In Re Edengate Homes (Butley Hall) Limited (in liquidation)  EWCA Civ 626, the Court of Appeal considered a challenge to an assignment of claims by a liquidator. In dismissing the appeal, the court affirmed the formidable test to be satisfied before the court will interfere with the commercial decisions of an officeholder, as well as considering the standing of a defendant to bring a challenge pursuant to section 168(5) of the Insolvency Act 1986 (the Act).
Edengate Homes (Butley Hall) Ltd (the Company) was formed by Mrs Lock, the claimant, and her husband, as a special purpose vehicle for the acquisition and development of a substantial listed building in Cheshire. The company was financed in part by Mrs Lock’s parents. Mrs Lock herself had provided director’s loans to the company, and therefore was a substantial creditor as well as a shareholder and director.
The Company went into liquidation in 2015, having failed to raise sufficient funds to complete the project, and following a dispute with the principal contractor. The liquidator considered that he and/or the Company had substantial claims against Mrs Lock, her husband, her parents and her parents’ company (together, the Defendants), including for transactions at an undervalue, preference and misfeasance.
As no other funding was available to pursue the claims, the liquidator assigned them to Manolete, a litigation funding company, for an upfront payment of £30,000 plus a share of recoveries. Manolete commenced proceedings against the Defendants. Mrs Lock sought an order for the assignment to Manolete to be set aside.
Standing to challenge the liquidator’s decision
Section 168(5) of the Act enables “any person aggrieved by an act or decision” of a liquidator, to make an application to court for the act or decision to be reversed or modified.
In this case, Mrs Lock claimed to have standing to apply under section 168(5) as a creditor of the Company. However, Lord Justice Males held (after a helpful consideration of the authorities) that a two stage test must be adopted – firstly, to ask whether the applicant is “a person aggrieved” within the meaning of the section, and secondly, whether the applicant has a legitimate interest in the relief sought.
It is not enough in itself that an applicant under section 168(5) is a creditor of the company concerned – they must also have a legitimate interest. An applicant to set aside a disposal of property by the liquidator, including the assignment of a claim, would have a legitimate interest if acting in the interests of creditors generally (typically with the aim of maximising the assets of the estate).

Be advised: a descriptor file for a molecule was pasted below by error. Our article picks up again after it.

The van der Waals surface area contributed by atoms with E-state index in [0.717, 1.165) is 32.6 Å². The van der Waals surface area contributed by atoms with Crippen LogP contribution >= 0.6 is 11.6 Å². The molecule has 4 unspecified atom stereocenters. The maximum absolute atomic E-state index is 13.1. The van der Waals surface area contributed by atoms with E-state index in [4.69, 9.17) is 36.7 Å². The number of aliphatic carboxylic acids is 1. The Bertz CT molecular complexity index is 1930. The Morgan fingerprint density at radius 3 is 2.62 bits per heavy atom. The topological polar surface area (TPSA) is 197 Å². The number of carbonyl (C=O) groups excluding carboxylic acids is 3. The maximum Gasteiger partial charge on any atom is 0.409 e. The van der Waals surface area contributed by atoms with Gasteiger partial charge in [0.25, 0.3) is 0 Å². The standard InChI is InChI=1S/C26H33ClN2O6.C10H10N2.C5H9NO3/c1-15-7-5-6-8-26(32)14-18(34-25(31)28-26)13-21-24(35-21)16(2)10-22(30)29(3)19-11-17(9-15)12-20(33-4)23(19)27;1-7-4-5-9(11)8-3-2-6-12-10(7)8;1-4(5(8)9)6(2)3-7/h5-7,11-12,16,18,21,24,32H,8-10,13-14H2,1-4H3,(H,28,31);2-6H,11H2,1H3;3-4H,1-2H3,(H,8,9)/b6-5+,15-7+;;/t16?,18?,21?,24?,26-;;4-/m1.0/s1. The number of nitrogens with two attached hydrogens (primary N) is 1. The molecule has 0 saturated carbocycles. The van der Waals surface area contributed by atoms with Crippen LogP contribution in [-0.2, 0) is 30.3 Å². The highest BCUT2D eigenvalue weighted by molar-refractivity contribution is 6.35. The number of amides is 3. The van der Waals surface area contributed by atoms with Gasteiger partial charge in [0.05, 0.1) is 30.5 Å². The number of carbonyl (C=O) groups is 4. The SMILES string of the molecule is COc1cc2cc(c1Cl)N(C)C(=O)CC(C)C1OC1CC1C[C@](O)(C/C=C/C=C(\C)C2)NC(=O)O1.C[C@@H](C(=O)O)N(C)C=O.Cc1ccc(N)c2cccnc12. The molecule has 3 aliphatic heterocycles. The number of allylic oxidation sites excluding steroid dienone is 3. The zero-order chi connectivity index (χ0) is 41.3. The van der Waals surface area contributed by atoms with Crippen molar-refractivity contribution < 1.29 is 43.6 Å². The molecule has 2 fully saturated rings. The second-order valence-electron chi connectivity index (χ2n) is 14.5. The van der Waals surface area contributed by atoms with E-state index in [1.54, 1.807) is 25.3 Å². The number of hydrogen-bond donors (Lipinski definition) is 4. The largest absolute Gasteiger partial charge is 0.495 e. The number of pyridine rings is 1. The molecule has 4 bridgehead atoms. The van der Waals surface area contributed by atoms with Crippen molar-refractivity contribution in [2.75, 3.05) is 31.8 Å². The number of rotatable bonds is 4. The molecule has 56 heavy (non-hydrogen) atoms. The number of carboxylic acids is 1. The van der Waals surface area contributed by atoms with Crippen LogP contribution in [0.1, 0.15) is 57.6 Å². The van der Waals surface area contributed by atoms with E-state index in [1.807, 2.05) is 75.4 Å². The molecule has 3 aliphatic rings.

However, in this case, Mrs Lock’s interest as a Defendant was to dispose of the claims for as little as possible, whilst the interest of the creditors as a whole was to pursue the claims and to maximise recovery for the estate.
Accordingly the Appeal Court upheld the first instance decision - Mrs Lock did not have standing to challenge the assignment as her interest was adverse to that of the creditors as a whole.
Merits of the liquidator’s decision
Notwithstanding Mrs Lock’s lack of standing, the Court of Appeal also considered the merits of the liquidator’s decision. In general, the court is reluctant to interfere with the act of a liquidator (in the absence of fraud or bad faith), and will only do so where a liquidator has done something “perverse” – i.e. “so utterly unreasonable and absurd that no reasonable man would have done it” (Re Edennote Ltd  2 BCLC 389).
In this case, counsel for Mrs Lock contended that the liquidator had failed to test the market properly, and that his alleged failure to give the Defendants chance to make an offer for the claims, before assigning them to Manolete, was a failure of process and was therefore necessarily perverse.
This argument was rejected by the Court of Appeal. Although at first instance the judge (while ultimately upholding the liquidator’s decision) had made some criticism of the liquidator’s explanation for his failure to approach Mrs Lock and her family, it did not automatically follow that the decision was perverse. The facts clearly supported the liquidator’s decision, and there was no reason to consider that the Defendants would have been willing to offer better terms for the acquisition of the claims than those offered by Manolete. A liquidator’s decision can be open to criticism without meeting the “formidable” test of perversity.
This decision will be welcomed by officeholders in affirming the court’s reluctance to interfere with their commercial decisions, even if their actions may not be immune from criticism. Often in a liquidation scenario, assignment of claims to a litigation funder offers the only prospect of recovering assets for the estate - the clarity provided by this decision on the standing of a "conflicted" creditor to challenge such assignments is therefore also a helpful development.